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The Informed Consent Process

Informed consent is central to the ethical conduct of research with human subjects. Researchers must obtain fully informed consent in all non-exempt research with human subjects. The informed consent document must be signed by the subject before any research is initiated. This principle precludes the use of incomplete disclosure of the nature of the research, deception, and so-called "passive consent."

When subjects are children (under 18) or not competent to consent the parent or legal guardian must sign the consent form. Investigators should be guided by the elements of informed consent, as outlined by the Federal government:

 
Informed consent must begin with a concise and focused presentation of the key information that is most likely to assist a prospective subject or legally authorized representative in understanding the reasons why one might or might not want to participate in the research. This part of the informed consent must be organized and presented in a way that facilitates comprehension.
 
Informed consent as a whole must present information in sufficient detail relating to the research, and must be organized and presented in a way that does not merely provide lists of isolated facts, but rather facilitates the prospective subject's or legally authorized representative's understanding of the reasons why one might or might not want to participate.
 
 
  1. A statement that the study involves research, an explanation of the purposes of the research and the expected duration of the subject's participation, a description of the procedures to be followed, and identification of any procedures which are experimental
  2. A description of any reasonably foreseeable risks or discomforts to the subject
  3. A description of any benefits to the subject or to others which may reasonably be expected from the research
  4. A disclosure of appropriate alternative procedures or courses of treatment, if any, that might be advantageous to the subject
  5. A statement describing the extent, if any, to which confidentiality of records identifying the subject will be maintained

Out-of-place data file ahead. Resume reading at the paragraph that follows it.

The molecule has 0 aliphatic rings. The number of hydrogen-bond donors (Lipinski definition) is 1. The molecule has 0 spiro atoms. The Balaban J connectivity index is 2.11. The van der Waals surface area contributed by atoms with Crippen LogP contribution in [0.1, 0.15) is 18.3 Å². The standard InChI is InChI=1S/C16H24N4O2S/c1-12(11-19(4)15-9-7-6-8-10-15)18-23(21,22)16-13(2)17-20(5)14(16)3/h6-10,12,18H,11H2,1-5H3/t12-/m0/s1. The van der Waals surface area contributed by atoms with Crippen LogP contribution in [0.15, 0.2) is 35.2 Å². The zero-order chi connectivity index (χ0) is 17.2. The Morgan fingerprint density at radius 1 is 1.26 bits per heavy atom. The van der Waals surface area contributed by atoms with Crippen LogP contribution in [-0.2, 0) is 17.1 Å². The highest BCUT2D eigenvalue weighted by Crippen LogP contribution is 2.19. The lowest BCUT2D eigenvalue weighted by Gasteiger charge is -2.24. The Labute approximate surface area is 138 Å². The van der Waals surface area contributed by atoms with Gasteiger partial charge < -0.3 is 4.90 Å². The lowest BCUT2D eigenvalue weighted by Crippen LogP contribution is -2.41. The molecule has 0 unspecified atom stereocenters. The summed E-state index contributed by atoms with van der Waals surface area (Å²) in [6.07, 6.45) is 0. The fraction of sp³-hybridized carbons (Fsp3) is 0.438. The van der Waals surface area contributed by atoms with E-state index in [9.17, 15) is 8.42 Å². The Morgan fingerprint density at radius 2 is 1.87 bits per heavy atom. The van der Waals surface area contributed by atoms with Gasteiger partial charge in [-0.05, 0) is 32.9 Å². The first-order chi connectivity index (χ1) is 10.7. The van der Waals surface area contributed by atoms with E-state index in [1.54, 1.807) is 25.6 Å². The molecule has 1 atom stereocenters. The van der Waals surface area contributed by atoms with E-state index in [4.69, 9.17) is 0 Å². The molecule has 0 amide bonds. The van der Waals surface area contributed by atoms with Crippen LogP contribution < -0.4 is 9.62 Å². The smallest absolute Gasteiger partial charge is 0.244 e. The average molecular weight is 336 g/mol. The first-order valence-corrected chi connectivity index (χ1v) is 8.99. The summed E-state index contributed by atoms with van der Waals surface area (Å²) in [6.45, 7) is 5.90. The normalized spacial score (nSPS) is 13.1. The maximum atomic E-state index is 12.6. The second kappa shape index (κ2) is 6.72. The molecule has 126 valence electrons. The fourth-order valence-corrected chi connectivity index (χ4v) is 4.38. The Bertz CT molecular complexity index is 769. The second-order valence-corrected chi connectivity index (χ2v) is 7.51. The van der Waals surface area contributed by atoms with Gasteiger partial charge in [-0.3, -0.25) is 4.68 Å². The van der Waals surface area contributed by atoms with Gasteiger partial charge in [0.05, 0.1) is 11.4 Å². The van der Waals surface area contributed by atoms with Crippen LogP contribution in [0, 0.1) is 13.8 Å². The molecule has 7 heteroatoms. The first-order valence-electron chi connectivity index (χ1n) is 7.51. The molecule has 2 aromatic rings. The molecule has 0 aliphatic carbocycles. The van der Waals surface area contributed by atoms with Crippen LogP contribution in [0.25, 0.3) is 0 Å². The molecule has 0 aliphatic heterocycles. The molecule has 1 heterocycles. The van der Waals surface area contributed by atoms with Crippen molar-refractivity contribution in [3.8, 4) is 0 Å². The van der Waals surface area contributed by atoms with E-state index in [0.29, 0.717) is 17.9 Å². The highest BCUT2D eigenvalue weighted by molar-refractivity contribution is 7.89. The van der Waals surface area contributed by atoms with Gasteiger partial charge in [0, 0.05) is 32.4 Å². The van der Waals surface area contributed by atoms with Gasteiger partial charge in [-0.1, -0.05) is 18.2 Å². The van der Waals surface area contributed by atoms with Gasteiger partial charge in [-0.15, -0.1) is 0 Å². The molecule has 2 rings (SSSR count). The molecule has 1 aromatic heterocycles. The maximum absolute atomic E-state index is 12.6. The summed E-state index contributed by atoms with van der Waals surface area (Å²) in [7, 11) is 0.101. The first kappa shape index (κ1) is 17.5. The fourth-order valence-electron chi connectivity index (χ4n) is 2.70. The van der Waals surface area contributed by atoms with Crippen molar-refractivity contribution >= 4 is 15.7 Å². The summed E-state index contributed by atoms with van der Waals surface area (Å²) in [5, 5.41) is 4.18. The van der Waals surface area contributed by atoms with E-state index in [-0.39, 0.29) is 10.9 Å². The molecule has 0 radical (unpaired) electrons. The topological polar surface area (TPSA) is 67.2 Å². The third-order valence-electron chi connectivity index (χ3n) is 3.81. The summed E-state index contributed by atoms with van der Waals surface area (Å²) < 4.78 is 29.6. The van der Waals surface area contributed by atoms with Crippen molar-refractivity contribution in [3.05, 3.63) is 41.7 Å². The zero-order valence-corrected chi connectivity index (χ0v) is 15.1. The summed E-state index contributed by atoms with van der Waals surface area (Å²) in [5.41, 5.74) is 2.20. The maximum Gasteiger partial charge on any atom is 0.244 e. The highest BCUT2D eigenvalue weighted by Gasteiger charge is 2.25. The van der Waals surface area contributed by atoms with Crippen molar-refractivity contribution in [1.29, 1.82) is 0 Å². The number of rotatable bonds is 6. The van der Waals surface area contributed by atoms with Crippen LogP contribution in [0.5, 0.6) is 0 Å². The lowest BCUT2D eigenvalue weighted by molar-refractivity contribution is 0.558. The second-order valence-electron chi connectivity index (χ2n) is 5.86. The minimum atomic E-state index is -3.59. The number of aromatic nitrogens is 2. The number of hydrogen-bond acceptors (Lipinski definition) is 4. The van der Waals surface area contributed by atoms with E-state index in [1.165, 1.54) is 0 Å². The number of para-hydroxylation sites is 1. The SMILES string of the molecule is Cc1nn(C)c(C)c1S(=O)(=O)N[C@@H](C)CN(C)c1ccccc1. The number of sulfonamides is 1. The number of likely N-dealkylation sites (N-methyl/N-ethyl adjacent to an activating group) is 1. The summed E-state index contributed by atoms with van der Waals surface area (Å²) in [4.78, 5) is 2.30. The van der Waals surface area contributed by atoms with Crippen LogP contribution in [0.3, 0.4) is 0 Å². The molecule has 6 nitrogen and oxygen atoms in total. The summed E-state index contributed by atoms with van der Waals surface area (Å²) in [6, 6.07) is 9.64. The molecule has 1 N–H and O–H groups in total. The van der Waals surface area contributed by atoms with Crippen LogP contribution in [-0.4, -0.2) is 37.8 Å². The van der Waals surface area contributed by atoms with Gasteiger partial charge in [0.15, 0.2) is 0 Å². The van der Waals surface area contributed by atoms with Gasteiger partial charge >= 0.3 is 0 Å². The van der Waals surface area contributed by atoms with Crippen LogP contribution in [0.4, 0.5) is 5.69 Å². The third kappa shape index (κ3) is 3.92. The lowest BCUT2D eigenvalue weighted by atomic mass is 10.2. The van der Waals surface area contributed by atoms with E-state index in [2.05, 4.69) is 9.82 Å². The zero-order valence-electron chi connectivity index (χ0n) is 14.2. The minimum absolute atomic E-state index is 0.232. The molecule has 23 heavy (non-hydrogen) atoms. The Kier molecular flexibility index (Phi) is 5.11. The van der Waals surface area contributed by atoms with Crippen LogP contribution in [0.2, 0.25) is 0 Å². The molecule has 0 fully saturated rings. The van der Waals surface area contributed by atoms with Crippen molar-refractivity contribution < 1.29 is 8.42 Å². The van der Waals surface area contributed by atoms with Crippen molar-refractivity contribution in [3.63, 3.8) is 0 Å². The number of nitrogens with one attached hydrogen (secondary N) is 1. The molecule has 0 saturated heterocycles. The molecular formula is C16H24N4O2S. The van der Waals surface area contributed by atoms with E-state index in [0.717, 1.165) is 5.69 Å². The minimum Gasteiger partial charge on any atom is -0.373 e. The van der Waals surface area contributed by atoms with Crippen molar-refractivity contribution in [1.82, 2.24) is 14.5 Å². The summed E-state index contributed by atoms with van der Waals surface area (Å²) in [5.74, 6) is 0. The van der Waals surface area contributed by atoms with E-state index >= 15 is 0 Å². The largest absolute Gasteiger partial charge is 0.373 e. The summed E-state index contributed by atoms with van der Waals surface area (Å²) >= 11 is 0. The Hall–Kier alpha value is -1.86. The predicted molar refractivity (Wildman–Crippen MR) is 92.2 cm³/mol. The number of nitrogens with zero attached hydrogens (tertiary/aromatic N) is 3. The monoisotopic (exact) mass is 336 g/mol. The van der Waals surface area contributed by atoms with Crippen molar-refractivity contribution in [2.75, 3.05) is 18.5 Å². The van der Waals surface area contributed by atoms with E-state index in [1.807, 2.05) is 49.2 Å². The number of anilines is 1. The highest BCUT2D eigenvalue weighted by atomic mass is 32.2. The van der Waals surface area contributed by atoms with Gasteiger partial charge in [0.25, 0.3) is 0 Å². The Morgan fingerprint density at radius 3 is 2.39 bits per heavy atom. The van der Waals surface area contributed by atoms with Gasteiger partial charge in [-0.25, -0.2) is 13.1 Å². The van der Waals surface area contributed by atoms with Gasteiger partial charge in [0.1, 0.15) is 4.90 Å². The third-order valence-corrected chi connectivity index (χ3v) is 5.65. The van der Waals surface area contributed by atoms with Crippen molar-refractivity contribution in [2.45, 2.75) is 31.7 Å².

6. For research involving more than minimal risk, an explanation as to whether any compensation and an explanation as to whether any medical treatments are available if injury occurs and, if so, what they consist of, or where further information may be obtained; An explanation of whom to contact, together with phone numbers, for answers to pertinent questions about the research and research subjects' rights, and whom to contain in the event of a research-related injury to the subject. (The investigator should be the contact for questions about the research and the University Director of Research should be the contact for questions about the rights of subjects)
  7. A statement that participation is voluntary, refusal to participate will involve no penalty or loss of benefits to which the subject is otherwise entitled, and the subject may discontinue participation at any time without penalty or loss of benefits to which the subject is otherwise entitled.

The following conditions should govern the consent process:

  • Prospective subjects should be free to consider whether to participate (i.e., they should not be rushed, excessive payments should not be offered, nor should other undue influence or coercion be exerted).
  • The informed consent document should be written in language understandable to the subjects. If the subjects are non-English-speaking, the document should be translated.· Where the potential need to report illegal activity to the authorities exists (e.g., child abuse, drug and alcohol abuse by minors), the subjects should be so informed before agreeing to participate
  • Where there is reason for special concern (e.g., regarding pressure on potential subjects), the IRB may require monitoring (such as a third party observer).
  • Subjects should be given a copy of the consent form as a reminder of the information conveyed.
  • Consent forms must be retained for at least three years following the conclusion of a research project. The IRB may sometimes approve the use of a "short form" consent document, which means that the information is presented without benefit of a written version of the consent document. However, the IRB must first review and approve a written summary of what will be presented. Each oral presentation must be witnessed by a third person, who must sign both the consent form and a copy of the written summary of the presentation. A copy of the summary must be presented to those who sign the consent form for future reference.
  • If vulnerable populations are involved, additional safeguards are generally required. In the case of children, in addition to the required parental/guardian consent, an "assent" document should be prepared, written in language the child will understand.
  • When the Informed Consent document has IRB approval, the Office of Research will stamp the form approved and insert the approval and expiration dates. This stamped document is the official one that should be given to subjects, signed, and returned to the investigator for safekeeping. The investigator must retain signed consent forms for at least three years past completion of the research activity and should inform the Office of Research in writing of where the forms are kept. IRB approval of the research together with the informed consent document expires one year from the date of initial approval. It is the responsibility of the researcher to insure timely application for continuing IRB Review and approval as necessary. The IRB has the authority to observe or have a third party observe the consent process.

Guidance on Alteration or Waiver of Consent

Please contact the Chairperson of the IRB or the Director of Research if you have any questions regarding informed consent.